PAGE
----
Brownian thought space

Cognitive science, mostly, but more a sometimes structured random walk about things.

My Photo
Location: Rochester, United States

Chronically curious モ..

Wednesday, May 10, 2006

Concept acquisition in Relevance Theory

[This is parenthetical to the previous] One thing I don't really get is how concepts are acquired in Rel-T. If I understand well, Sperber distinguishes (like many many others; most famously Jerry Fodor) concepts that can be expressed as lexical items (like DOG) and concepts that require phrases of some kind (like SMALL-YAPPY-TYPE-DOGS (cf Eddie Izzard, Definite Article)). In Rel-T, when someone says something to me, they use 'words', prosody, gestures and all kinds of shared social cues to convey something (call it SPKR-MESG) that is typically something like a phrasal concept, which I should concoct on the fly, given the evidence and my (supposed) inferential skills. BUT, this means that the only way to recover SPKR-MESG is that I already have (a) all the necessary base concepts and (b) all the rules of mentalese syntax. --> It seems pretty clear that there must be some basic concepts.. you cannot build phrasal concepts out of nothing; rules of mentalese syntax need something to rule over. --> Rule acquisition is notoriously thorny; the safest bet seems to be that the rules of mental syntax are hardwired as well.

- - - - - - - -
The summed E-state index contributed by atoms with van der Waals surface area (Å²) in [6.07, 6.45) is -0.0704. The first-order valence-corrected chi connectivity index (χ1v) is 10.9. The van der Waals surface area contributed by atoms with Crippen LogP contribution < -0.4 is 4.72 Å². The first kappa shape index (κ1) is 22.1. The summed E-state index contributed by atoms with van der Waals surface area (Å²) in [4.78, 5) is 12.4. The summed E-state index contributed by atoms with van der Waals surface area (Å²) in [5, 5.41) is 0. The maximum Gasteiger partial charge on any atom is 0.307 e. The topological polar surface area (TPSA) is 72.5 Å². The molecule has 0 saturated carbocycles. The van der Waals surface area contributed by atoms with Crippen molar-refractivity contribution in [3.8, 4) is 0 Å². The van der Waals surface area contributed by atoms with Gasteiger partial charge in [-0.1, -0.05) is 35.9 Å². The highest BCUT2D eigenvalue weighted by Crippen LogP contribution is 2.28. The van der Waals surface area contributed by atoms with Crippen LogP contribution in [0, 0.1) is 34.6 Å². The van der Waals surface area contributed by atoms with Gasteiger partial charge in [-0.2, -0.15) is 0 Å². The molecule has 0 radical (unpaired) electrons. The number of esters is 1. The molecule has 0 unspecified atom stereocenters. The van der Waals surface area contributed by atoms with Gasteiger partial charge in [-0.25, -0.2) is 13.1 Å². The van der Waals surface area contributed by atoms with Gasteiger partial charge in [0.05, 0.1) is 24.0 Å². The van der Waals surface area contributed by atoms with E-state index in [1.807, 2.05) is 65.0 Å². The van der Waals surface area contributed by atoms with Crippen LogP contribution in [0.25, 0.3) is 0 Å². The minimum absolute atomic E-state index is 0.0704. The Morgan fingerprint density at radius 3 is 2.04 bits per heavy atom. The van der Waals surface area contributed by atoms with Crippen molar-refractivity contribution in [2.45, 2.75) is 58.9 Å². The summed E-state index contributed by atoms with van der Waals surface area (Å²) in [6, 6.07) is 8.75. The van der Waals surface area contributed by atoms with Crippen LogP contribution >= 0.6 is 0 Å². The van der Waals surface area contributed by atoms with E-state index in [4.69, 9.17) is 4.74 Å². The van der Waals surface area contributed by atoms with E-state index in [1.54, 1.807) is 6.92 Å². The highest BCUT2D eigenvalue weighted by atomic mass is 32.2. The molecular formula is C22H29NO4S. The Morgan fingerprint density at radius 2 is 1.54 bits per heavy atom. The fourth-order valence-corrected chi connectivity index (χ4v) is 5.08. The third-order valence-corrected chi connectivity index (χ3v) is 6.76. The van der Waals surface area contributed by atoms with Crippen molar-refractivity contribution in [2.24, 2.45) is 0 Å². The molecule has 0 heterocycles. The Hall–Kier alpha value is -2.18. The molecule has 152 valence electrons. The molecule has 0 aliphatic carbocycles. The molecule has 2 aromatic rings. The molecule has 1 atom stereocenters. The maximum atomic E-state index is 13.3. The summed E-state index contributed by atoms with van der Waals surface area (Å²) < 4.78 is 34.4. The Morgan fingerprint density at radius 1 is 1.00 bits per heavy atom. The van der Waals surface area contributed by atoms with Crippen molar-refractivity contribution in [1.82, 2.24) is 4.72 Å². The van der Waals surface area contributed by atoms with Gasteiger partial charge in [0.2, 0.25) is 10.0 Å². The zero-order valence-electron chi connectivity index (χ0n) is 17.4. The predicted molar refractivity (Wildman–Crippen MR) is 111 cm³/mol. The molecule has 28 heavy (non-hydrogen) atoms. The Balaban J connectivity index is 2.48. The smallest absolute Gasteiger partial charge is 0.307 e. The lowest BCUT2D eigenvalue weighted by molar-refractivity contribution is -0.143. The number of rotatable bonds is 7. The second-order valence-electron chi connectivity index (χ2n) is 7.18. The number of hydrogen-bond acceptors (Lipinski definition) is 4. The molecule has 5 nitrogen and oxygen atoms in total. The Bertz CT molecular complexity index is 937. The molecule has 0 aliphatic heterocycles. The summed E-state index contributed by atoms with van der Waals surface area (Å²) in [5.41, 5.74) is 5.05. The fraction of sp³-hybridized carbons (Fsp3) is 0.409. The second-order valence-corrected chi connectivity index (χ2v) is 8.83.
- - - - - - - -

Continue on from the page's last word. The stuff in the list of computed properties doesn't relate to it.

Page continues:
The possibilities

1) the base concepts and mental syntax are hardwired 2) base concepts and mental syntax are ontogenic developments 3) a separate Concept Acquisition Device feeds new concepts into a common store.


Post a Comment

Links to this post:

Create a Link

<< Home